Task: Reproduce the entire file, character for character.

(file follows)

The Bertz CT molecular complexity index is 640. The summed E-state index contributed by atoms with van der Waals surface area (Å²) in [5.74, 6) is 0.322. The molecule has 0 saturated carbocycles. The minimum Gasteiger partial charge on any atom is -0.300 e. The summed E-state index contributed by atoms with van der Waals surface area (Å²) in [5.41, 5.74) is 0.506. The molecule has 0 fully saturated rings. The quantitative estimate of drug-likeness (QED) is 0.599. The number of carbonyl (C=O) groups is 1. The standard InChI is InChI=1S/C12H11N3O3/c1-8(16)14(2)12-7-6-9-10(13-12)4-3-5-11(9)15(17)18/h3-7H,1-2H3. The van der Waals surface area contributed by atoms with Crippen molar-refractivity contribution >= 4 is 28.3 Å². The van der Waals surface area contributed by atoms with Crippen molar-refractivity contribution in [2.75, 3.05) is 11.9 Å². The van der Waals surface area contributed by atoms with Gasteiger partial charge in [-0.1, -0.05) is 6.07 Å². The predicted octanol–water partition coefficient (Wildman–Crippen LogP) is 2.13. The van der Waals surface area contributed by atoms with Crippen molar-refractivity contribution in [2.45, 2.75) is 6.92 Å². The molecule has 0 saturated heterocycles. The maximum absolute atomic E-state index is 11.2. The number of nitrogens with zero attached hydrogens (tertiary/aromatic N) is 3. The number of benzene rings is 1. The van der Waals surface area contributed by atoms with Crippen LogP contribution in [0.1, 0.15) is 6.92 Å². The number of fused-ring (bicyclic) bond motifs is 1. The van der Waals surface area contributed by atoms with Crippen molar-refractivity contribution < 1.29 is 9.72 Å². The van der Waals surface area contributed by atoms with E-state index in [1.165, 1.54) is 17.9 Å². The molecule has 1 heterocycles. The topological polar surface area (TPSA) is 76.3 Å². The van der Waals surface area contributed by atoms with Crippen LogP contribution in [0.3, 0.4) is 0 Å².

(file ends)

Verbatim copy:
The Bertz CT molecular complexity index is 640. The summed E-state index contributed by atoms with van der Waals surface area (Å²) in [5.74, 6) is 0.322. The molecule has 0 saturated carbocycles. The minimum Gasteiger partial charge on any atom is -0.300 e. The summed E-state index contributed by atoms with van der Waals surface area (Å²) in [5.41, 5.74) is 0.506. The molecule has 0 fully saturated rings. The quantitative estimate of drug-likeness (QED) is 0.599. The number of carbonyl (C=O) groups is 1. The standard InChI is InChI=1S/C12H11N3O3/c1-8(16)14(2)12-7-6-9-10(13-12)4-3-5-11(9)15(17)18/h3-7H,1-2H3. The van der Waals surface area contributed by atoms with Crippen molar-refractivity contribution >= 4 is 28.3 Å². The van der Waals surface area contributed by atoms with Crippen molar-refractivity contribution in [2.75, 3.05) is 11.9 Å². The van der Waals surface area contributed by atoms with Gasteiger partial charge in [-0.1, -0.05) is 6.07 Å². The predicted octanol–water partition coefficient (Wildman–Crippen LogP) is 2.13. The van der Waals surface area contributed by atoms with Crippen molar-refractivity contribution in [2.45, 2.75) is 6.92 Å². The molecule has 0 saturated heterocycles. The maximum absolute atomic E-state index is 11.2. The number of nitrogens with zero attached hydrogens (tertiary/aromatic N) is 3. The number of benzene rings is 1. The van der Waals surface area contributed by atoms with Crippen LogP contribution in [0.1, 0.15) is 6.92 Å². The number of fused-ring (bicyclic) bond motifs is 1. The van der Waals surface area contributed by atoms with Crippen molar-refractivity contribution < 1.29 is 9.72 Å². The van der Waals surface area contributed by atoms with E-state index in [1.165, 1.54) is 17.9 Å². The molecule has 1 heterocycles. The topological polar surface area (TPSA) is 76.3 Å². The van der Waals surface area contributed by atoms with Crippen LogP contribution in [0.3, 0.4) is 0 Å².